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Set up New Relic using the Kubernetes operator

20 min

Kubernetes is an open-source system for automating deployment, scaling, and management of containerized applications. You can use it to provision all kinds of infrastructure and services, including New Relic entities.

In this guide you'll learn how to set up New Relic for the first time with the open source New Relic Kubernetes operator. More specifically, you'll provision an alert policy with NRQL conditions in your New Relic account using Kubernetes.

Before you begin

This walkthrough assumes you’ve already deployed a Kubernetes cluster. You could even create a local cluster on your machine with kind. To use this guide, you should have some basic knowledge of both New Relic and Kubernetes. To complete the full exercise, you’ll need to:

Step 1 of 3

Installing the operator on your Kubernetes cluster

First, install cert-manager, which automatically provisions and manages TLS certificates in Kubernetes.

kubectl apply --validate=false -f https://github.com/jetstack/cert-manager/releases/download/v0.15.0/cert-manager.yaml

Next, install the Kubernetes operator.

kustomize build https://github.com/newrelic/newrelic-kubernetes-operator/config/default | kubectl apply -f -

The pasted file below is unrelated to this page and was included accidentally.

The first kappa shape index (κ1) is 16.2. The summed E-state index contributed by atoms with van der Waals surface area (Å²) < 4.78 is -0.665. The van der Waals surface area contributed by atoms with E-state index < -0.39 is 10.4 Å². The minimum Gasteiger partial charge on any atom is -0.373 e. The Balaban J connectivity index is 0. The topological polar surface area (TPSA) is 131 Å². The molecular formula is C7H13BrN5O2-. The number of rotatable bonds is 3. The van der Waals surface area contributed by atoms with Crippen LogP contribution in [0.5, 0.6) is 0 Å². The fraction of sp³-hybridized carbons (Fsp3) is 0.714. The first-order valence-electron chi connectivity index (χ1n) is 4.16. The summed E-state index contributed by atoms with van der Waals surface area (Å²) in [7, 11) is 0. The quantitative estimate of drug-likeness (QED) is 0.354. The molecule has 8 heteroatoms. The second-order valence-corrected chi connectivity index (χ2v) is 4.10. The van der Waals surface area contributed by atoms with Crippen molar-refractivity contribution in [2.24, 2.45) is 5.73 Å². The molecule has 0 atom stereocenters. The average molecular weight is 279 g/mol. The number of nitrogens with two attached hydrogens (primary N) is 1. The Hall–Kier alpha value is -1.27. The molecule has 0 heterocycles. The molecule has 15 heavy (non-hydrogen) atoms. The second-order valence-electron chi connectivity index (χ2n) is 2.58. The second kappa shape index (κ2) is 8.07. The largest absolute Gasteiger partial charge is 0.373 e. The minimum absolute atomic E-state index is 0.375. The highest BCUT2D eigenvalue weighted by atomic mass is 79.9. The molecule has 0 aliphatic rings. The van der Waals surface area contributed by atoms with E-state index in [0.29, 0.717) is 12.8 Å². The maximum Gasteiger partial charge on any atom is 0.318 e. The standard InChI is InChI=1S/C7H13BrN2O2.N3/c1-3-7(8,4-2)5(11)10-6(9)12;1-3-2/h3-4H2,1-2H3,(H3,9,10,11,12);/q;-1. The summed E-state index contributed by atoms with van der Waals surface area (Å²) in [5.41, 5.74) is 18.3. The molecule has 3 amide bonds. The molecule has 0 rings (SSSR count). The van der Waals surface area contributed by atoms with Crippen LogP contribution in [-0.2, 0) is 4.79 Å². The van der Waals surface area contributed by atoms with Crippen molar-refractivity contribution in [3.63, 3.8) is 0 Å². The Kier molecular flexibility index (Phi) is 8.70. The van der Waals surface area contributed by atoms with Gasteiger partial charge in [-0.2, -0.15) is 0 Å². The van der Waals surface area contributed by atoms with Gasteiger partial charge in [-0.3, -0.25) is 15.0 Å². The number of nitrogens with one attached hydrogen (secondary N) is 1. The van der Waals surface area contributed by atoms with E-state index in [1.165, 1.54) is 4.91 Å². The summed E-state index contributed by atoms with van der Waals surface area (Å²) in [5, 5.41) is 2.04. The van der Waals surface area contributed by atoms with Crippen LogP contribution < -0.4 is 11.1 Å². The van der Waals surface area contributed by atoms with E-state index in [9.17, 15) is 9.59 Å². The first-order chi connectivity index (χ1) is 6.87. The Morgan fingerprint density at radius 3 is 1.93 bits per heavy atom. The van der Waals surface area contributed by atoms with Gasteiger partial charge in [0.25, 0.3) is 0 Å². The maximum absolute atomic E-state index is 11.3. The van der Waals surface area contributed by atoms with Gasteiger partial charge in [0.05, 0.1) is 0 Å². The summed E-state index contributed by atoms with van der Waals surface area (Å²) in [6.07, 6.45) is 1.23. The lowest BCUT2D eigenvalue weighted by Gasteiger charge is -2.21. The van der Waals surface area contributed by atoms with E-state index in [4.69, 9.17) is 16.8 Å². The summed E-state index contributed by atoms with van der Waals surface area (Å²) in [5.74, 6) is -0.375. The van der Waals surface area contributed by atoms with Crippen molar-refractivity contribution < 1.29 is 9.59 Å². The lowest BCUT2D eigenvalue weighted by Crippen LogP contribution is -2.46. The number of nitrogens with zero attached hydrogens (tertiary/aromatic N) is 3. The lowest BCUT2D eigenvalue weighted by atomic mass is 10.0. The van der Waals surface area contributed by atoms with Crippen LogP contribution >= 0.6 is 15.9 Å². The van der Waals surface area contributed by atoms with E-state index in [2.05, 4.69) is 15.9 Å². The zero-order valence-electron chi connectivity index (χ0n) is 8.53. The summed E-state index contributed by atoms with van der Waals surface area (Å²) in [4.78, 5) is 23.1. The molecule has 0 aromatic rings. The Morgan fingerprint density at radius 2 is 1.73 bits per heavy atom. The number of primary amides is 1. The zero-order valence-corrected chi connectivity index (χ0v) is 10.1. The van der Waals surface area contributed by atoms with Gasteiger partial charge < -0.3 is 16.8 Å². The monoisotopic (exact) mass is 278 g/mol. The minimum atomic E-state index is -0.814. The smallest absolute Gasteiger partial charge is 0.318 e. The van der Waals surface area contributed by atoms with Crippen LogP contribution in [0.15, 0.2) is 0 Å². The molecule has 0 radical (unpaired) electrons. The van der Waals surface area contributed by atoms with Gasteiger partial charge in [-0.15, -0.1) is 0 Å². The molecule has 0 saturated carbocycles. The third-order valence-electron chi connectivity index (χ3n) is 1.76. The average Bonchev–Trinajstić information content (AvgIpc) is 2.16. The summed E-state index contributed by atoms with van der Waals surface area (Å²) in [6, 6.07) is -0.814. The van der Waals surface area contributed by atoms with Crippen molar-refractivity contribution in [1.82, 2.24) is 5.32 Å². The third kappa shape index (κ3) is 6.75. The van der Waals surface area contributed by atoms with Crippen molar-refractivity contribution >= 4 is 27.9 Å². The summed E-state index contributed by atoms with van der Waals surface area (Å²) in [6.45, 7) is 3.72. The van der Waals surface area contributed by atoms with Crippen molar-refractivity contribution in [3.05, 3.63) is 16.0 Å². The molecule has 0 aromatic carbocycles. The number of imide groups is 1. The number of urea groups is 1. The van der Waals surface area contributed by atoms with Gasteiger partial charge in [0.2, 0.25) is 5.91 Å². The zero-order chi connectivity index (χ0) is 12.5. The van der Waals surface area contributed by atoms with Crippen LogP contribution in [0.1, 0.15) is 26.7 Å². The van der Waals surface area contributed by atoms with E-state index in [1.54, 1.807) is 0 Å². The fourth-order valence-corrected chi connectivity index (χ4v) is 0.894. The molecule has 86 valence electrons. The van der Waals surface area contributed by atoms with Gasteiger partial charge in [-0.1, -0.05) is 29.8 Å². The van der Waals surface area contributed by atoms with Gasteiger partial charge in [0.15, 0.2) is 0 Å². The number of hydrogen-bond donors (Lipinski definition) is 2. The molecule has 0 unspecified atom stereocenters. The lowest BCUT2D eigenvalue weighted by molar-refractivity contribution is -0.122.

To confirm the installation was successful, run a few kubectl commands to check the status of the Kubernetes operator. Ensure the Kubernetes operator's namespace, newrelic-kubernetes-operator-system, has been applied:

kubectl get namespaces

The output should be similar to the following, which includes the Kubernetes operator's namespace, newrelic-kubernetes-operator-system:

cert-manager Active 4m35s
default Active 20m
kube-node-lease Active 20m
kube-public Active 20m
kube-system Active 20m
newrelic-kubernetes-operator-system Active 3m48s

Now, make sure the Kubernetes operator's controller manager is running:

Note: Don't forget to include the --namespace (shorthand -n) option when running kubectl get pods to ensure you're inspecting resources within the correct namespace.
kubectl get pods --namespace newrelic-kubernetes-operator-system

You should see output similar to the following:

newrelic-kubernetes-operator-controller-manager-7b9c64f58crwg9j 2/2 Running 0 157m

If your output is similar to the example shown, you’re ready for the next step. If you don’t see a pod named newrelic-kubernetes-operator-controller-manager-<hash>, double check your Kubernetes configuration to ensure you’re within the correct context and pointing to the correct cluster.

Step 2 of 3

Creating your first alert policy

To kick things off, start small. First, create an alert policy with the minimum required configuration, then add a NRQL alert condition to the policy, which will add the condition to the policy in New Relic. A minimal alert policy configuration is represented in the code below. For the sake of this walkthrough, name this file new_relic_alert_policy.yaml.

Note: For help locating your user key, check out New Relic's user key documentation.
apiVersion: nr.k8s.newrelic.com/v1
kind: AlertsPolicy
name: my-policy
account_id: <your New Relic account ID>
api_key: <your New Relic user key>
name: 'Alert Policy Created With k8s' # Feel free to rename
region: 'us'

Now run the kubectl apply command to create your alert policy.

kubectl apply -f ./new_relic_alert_policy.yaml

You'll see output that reads similar to the following:

alertspolicy.nr.k8s.newrelic.com/my-policy created